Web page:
Another of Christ’s attributes is honor (Heb. 2:9; Rev. 5:12). Honor is the preciousness related to Jesus’ worth, value (“precious” in 1 Peter 2:7 is the same word in Greek as “honor” in Hebrews 2:9), and the dignity which is related to His position (2 Pet. 1:17; Rom. 13:7). Whereas glory, the expression of God, refers to a condition, honor refers to a high position, in particular to the dignity that is related to such a position. As the ascended One crowned with glory and honor, Christ is in a state of glory and has a rank of honor.
Although Christ is both the Son of God and the Son of Man, when we come to His being crowned with glory and honor, we must pay special attention to His humanity, to His being the Son of Man. It is in His humanity that He is crowned with glory and honor. As a man in His ascension to the heavens, He has been crowned in this way. The very Jesus who was born in a manger, who was raised in a poor home in Nazareth, and who had no beauty or comeliness, in His ascension has been crowned with glory and honor.
Christ also has the attribute of authority. “The crowds were astounded at His teaching, for He was teaching them as One having authority, and not as their scribes” (Matt. 7:28-29). In decreeing the new law of the kingdom of the heavens, Christ spoke with authority. The Lord’s authority is also indicated in His giving the twelve disciples authority over unclean spirits (Matt. 10:1).
John 17:2 says, “You gave Him authority over all flesh, that He may give eternal life to all whom You have given Him.” This verse indicates that Christ the Son has the Father’s authority over all mankind so that He may give eternal life not to all mankind, but to those whom the Father has given Him. All mankind is under the authority of the Son because the Father has entrusted Him with this authority for the purpose of giving eternal life to the Father’s chosen ones.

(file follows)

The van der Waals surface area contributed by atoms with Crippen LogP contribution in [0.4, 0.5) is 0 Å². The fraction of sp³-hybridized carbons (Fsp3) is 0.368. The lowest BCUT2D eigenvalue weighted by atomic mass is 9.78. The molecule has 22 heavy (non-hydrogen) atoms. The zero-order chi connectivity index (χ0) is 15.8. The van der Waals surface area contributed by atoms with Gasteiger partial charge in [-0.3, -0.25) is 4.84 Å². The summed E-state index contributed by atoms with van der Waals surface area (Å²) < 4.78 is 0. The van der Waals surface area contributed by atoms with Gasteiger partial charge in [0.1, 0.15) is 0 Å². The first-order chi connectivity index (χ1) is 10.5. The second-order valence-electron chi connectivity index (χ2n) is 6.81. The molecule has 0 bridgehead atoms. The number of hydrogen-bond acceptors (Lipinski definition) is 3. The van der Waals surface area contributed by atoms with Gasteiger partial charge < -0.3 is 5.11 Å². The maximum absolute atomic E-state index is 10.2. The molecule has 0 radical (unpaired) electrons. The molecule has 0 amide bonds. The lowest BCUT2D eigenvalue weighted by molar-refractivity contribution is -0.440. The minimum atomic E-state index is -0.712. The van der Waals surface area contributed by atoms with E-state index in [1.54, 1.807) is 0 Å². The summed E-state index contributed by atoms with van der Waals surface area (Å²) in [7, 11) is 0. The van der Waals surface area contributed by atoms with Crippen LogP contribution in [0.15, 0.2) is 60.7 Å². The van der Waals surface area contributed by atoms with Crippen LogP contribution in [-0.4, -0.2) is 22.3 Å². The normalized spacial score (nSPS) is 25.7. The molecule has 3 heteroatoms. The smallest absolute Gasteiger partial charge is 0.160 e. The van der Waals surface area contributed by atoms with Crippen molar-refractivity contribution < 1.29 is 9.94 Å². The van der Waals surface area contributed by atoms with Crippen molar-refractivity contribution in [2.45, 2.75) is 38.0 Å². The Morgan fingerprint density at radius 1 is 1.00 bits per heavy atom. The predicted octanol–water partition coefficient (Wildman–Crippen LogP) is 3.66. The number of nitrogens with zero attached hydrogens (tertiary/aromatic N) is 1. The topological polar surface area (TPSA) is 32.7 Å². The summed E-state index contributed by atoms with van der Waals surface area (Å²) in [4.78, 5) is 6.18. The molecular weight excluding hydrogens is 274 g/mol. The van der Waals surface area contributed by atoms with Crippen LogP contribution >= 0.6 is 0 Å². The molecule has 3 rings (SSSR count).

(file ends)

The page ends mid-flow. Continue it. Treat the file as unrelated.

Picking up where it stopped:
In Matthew 28:18 the Lord Jesus says, “All authority has been given to Me in heaven and on earth.” In His divinity as the only begotten Son of God, Christ had authority over all. However, in His humanity as the Son of Man to be the King of the heavenly kingdom, all authority in heaven and on earth was given to Him after His resurrection. As God, Christ had all authority over all before His incarnation. After He went through all the processes of incarnation, human living, crucifixion, and resurrection, as the processed and consummated God-man to be the Lord of all and the Christ of God, He was given all authority both in heaven and on earth. He is unique in authority.
Revelation 5:12 indicates that Christ has the attribute of power. Second Corinthians 12:9 says, “He has said to me, My grace is sufficient for you, for My power is perfected in weakness. Most gladly therefore will I rather boast in my weaknesses, that the power of Christ might tabernacle over me.” Sufferings and trials are often the Lord’s ordination for us that we may experience Christ as grace and power. In his experience Paul realized that the Lord’s grace became power spread over him like a tent. Hence, this grace-power became a dwelling place for Paul in his sufferings. As he was suffering, Paul could dwell in the tabernacle spread over him. This tabernacle, this tent, sustained him, supported him, maintained him, and kept him.
To show forth the perfectness of Christ’s power, our weakness is needed. For this reason, Paul would most gladly boast in his weakness, that the power of Christ might tabernacle over him. Grace is the supply, and power is the strength, the ability, of grace. Both are the resurrected Christ, who is now the life-giving Spirit dwelling in us for our enjoyment.
The Greek word translated “tabernacle” in 2 Corinthians 12:9 is episkenoo, a compound verb composed of epi and skenoo. Skenoo, meaning to dwell in a tent, is used in John 1:14 and Revelation 21:3. Episkenoo here means to fix a tent or a habitation upon. It portrays how the power of Christ, even Christ Himself, dwells upon us as a tent spread over us, overshadowing us in our weakness.
In Philippians 3:10 Paul speaks of the power of Christ’s resurrection. The power of Christ’s resurrection is His resurrection life which raised Him from among the dead (Eph. 1:19-20). The reality of the power of Christ’s resurrection is the Spirit (Rom. 1:4). To know, to experience, this power requires identification with Christ’s death and conformity to it. Death is the base of resurrection. To experience the power of Christ’s resurrection, we need to live a crucified life as He did. Our conformity to His death affords a base for the power of His resurrection to rise up so that His divine life may be expressed in us.
(Conclusion of the New Testament, The (Msgs. 050-062), Chapter 12, by Witness Lee)